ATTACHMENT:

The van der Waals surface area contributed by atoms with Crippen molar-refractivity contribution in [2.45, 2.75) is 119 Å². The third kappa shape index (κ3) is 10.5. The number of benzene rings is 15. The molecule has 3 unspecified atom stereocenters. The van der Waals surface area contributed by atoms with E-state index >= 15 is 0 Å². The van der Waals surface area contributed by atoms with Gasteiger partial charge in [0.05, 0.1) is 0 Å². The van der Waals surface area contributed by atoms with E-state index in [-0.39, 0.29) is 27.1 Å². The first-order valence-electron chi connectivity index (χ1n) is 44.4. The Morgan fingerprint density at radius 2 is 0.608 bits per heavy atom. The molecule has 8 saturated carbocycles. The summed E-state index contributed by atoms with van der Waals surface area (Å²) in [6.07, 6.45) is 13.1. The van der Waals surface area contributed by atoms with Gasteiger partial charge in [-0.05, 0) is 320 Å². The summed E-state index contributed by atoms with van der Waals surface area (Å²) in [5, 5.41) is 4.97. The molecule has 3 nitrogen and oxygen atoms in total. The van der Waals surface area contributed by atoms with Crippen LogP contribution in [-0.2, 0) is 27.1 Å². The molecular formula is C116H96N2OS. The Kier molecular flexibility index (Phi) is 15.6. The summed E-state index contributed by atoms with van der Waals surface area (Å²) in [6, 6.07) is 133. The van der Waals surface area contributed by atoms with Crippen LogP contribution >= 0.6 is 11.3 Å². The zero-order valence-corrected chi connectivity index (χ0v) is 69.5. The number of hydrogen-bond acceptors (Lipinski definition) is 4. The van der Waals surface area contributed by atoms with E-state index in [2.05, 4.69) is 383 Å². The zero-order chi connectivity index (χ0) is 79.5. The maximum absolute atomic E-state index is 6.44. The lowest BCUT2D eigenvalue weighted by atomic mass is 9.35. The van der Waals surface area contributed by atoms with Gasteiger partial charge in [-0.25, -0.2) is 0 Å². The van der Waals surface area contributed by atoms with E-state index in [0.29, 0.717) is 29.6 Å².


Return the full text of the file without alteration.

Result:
The van der Waals surface area contributed by atoms with Crippen molar-refractivity contribution in [2.45, 2.75) is 119 Å². The third kappa shape index (κ3) is 10.5. The number of benzene rings is 15. The molecule has 3 unspecified atom stereocenters. The van der Waals surface area contributed by atoms with E-state index >= 15 is 0 Å². The van der Waals surface area contributed by atoms with Gasteiger partial charge in [0.05, 0.1) is 0 Å². The van der Waals surface area contributed by atoms with E-state index in [-0.39, 0.29) is 27.1 Å². The first-order valence-electron chi connectivity index (χ1n) is 44.4. The Morgan fingerprint density at radius 2 is 0.608 bits per heavy atom. The molecule has 8 saturated carbocycles. The summed E-state index contributed by atoms with van der Waals surface area (Å²) in [6.07, 6.45) is 13.1. The van der Waals surface area contributed by atoms with Gasteiger partial charge in [-0.05, 0) is 320 Å². The summed E-state index contributed by atoms with van der Waals surface area (Å²) in [5, 5.41) is 4.97. The molecule has 3 nitrogen and oxygen atoms in total. The van der Waals surface area contributed by atoms with Crippen LogP contribution in [-0.2, 0) is 27.1 Å². The molecular formula is C116H96N2OS. The Kier molecular flexibility index (Phi) is 15.6. The summed E-state index contributed by atoms with van der Waals surface area (Å²) in [6, 6.07) is 133. The van der Waals surface area contributed by atoms with Crippen LogP contribution >= 0.6 is 11.3 Å². The zero-order valence-corrected chi connectivity index (χ0v) is 69.5. The number of hydrogen-bond acceptors (Lipinski definition) is 4. The van der Waals surface area contributed by atoms with E-state index in [2.05, 4.69) is 383 Å². The zero-order chi connectivity index (χ0) is 79.5. The maximum absolute atomic E-state index is 6.44. The lowest BCUT2D eigenvalue weighted by atomic mass is 9.35. The van der Waals surface area contributed by atoms with Gasteiger partial charge in [-0.25, -0.2) is 0 Å². The van der Waals surface area contributed by atoms with E-state index in [0.29, 0.717) is 29.6 Å².